You’ve got trolled: Brands wars unleash on Twitter

MUMBAI: With the social media explosion, everyone has access to everyone today and freedom of speech has taken on a completely different meaning. Not so long ago, there was no way you and I could tell an Amitabh Bachchan or a Shah Rukh Khan what we thought of their performance in a particular movie. Today, each one of us is a self-proclaimed critic thanks to social media.

While we’ve witnessed squabbles galore on social media… some big, some small… between celebrities or politicians, now even brands have taken to this medium to poke fun at rivals.

Surely gone are the days when brand wars happened on television. Twitter has now become the new battlefield for interesting and hilarious episodes of mudslinging between brands.

Trolling amongst brands is unique and hadn’t been witnessed much in India until recently. Such banter is open in markets like the US and the UK where TV ads show competition brands and demean them or for that matter verbal war on Twitter or on social media. However, the Indian market is slowly warming up to Twitter wars.

Here’s a look at how some giants picked on and trolled their competitors on Twitter:

Amazon vs. Zomato

In April this year Amazon sarcastically picked on Zomato saying, “Zomato loved all the logos you used in the last 6 months. Was #AurDikhao the brief to your designer? :)”

To which Zomato wittily replied “@amazonIN you should've seen the ones that didn't make the cut ;)” Attached with the tweet was a mock Zomato logo with an arrow pointing from Z to A, clearly mimicking the arrow from A to Z that features in the Amazon logo.

What’s more other brands like Flatchat and Urban Ladder too joined in it banter, which made for some witty and cheeky reading.

The repartee between Amazon and Zomato also led to a lot of Twitter interactions among fans and followers of both the brands.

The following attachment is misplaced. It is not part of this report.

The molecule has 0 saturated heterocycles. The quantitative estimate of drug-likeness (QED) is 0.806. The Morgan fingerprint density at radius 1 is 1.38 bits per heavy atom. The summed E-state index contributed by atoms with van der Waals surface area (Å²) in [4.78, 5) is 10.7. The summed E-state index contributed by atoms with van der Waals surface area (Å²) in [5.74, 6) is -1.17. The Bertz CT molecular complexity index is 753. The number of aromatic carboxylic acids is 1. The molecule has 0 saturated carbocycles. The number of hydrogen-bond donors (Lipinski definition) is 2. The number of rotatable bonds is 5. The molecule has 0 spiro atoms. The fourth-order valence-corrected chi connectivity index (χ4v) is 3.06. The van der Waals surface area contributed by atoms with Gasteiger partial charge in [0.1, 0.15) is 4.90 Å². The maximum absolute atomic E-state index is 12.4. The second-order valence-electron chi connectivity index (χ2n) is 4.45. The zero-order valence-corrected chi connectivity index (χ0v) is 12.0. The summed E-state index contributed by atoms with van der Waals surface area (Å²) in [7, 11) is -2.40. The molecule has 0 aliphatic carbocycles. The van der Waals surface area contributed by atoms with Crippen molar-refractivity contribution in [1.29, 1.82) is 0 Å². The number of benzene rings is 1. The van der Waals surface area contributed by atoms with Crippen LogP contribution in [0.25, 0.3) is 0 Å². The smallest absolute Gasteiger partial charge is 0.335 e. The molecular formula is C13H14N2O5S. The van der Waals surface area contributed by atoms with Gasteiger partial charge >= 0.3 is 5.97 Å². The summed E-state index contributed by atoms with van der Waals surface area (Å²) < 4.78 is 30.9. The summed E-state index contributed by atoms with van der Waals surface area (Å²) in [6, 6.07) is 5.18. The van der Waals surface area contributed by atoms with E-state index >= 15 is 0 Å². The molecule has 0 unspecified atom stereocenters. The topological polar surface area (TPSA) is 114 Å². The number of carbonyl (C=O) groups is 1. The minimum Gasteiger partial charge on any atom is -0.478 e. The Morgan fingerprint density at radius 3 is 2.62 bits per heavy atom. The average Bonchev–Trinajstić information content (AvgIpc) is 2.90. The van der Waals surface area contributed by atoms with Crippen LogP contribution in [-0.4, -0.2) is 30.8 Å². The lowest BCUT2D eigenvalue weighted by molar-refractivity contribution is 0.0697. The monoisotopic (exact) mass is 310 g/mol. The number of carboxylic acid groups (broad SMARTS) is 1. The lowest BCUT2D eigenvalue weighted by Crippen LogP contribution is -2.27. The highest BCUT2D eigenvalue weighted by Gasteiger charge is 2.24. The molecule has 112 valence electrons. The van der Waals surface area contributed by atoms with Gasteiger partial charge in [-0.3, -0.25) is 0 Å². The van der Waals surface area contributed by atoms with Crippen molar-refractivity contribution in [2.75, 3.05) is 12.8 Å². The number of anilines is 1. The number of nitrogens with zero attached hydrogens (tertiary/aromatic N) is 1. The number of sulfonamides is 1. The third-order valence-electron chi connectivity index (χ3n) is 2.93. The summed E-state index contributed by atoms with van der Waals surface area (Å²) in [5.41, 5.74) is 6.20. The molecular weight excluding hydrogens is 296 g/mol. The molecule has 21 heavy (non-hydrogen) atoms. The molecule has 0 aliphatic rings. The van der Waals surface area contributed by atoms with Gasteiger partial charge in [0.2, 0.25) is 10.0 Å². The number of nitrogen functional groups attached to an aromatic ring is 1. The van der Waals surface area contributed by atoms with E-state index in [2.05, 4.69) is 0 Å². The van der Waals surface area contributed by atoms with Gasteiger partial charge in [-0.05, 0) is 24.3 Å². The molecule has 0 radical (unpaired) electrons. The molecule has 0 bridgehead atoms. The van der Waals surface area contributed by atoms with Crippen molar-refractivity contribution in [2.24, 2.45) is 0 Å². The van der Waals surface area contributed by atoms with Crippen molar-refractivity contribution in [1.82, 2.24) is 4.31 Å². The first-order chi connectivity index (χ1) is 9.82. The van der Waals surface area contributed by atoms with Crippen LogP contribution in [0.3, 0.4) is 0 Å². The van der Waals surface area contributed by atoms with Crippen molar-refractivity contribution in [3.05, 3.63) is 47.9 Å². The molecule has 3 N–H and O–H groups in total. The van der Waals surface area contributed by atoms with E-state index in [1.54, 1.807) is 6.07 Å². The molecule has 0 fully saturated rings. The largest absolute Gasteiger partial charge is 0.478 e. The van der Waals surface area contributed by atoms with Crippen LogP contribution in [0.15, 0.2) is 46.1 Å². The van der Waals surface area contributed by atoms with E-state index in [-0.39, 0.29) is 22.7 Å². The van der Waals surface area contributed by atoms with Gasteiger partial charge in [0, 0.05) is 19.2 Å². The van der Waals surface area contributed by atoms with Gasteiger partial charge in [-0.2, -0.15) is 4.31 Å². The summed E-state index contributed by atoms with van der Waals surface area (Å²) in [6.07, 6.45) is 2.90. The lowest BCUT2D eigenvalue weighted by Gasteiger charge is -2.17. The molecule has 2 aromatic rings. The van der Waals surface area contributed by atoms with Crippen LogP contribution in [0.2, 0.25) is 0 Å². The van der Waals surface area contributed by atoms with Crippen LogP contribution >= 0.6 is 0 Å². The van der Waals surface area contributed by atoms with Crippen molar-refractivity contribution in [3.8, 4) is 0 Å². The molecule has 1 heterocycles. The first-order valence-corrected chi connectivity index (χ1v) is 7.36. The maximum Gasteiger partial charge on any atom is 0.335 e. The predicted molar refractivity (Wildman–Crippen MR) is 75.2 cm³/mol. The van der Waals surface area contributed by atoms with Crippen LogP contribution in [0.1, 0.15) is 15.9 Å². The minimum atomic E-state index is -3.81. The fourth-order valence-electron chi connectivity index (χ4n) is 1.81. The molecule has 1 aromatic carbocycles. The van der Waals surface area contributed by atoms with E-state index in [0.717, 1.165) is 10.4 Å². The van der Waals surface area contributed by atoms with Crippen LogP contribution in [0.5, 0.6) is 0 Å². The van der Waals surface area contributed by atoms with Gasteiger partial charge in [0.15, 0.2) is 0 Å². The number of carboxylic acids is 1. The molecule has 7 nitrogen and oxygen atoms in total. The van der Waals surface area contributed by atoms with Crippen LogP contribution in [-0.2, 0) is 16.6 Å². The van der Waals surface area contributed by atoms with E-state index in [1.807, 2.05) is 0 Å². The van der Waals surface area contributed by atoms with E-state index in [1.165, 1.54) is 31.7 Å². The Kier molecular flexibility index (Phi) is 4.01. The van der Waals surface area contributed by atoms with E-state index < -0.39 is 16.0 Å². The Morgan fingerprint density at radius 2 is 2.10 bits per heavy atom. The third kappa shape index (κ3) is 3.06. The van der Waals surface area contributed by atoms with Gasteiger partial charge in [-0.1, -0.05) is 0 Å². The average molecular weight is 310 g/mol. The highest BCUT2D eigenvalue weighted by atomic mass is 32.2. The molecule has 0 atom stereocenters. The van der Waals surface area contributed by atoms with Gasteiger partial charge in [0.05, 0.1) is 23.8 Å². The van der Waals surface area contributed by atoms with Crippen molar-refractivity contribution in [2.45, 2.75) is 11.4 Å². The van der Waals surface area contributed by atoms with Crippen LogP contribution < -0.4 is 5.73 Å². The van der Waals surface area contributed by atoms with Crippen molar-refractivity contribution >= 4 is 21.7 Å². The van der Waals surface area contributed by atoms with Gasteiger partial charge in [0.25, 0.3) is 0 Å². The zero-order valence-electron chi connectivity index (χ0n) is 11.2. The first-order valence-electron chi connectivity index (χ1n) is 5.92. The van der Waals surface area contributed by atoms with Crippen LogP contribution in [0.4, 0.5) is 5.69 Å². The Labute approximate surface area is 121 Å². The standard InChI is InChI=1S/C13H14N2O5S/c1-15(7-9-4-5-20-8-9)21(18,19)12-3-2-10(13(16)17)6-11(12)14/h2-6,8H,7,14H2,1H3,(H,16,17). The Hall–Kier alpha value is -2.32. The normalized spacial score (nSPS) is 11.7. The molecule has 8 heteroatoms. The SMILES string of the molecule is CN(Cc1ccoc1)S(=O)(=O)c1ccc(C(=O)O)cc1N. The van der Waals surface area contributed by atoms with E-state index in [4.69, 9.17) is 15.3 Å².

Snapdeal vs. Flipkart

India’s e-commerce giants, Snapdeal and Flipkart have also entered into a war of words on Twitter. Following Snapdeal founder Rohit Bansal’s interview with a US publication, the war broke open on Twitter about the talent India has and doesn’t.

It all began with Rohit, who said that India didn’t have the programmers it needed. To this, Flipkart’s Sachin Bansal reacted by tweeting, “Don’t blame India for your failure to hire great engineers. They join for culture and challenge.”

The statement was indeed misunderstood by Flipkart. Rohit clarified the attack in a blog post last week where he said that he had been quoted out of context. He clarified that while India has “some of the smartest engineers on the planet,” building large technology product firms is a more recent phenomenon.

He said Snapdeal would continue to hire technology talent locally and bring on board “some select folks from around the world who have had the experience of building technology at scale.”

He signed off saying, “An Indian engineer who's trying to make the country a better place with a rock star team.”

Asus vs. Apple

In case you thought that only BlackBerry picked on Apple, think again! This time it’s Asus and how? In an attempt to mock Apple (which is really lame), Asus has picked on Apple’s Mac Book by sticking two pen drives in a real apple.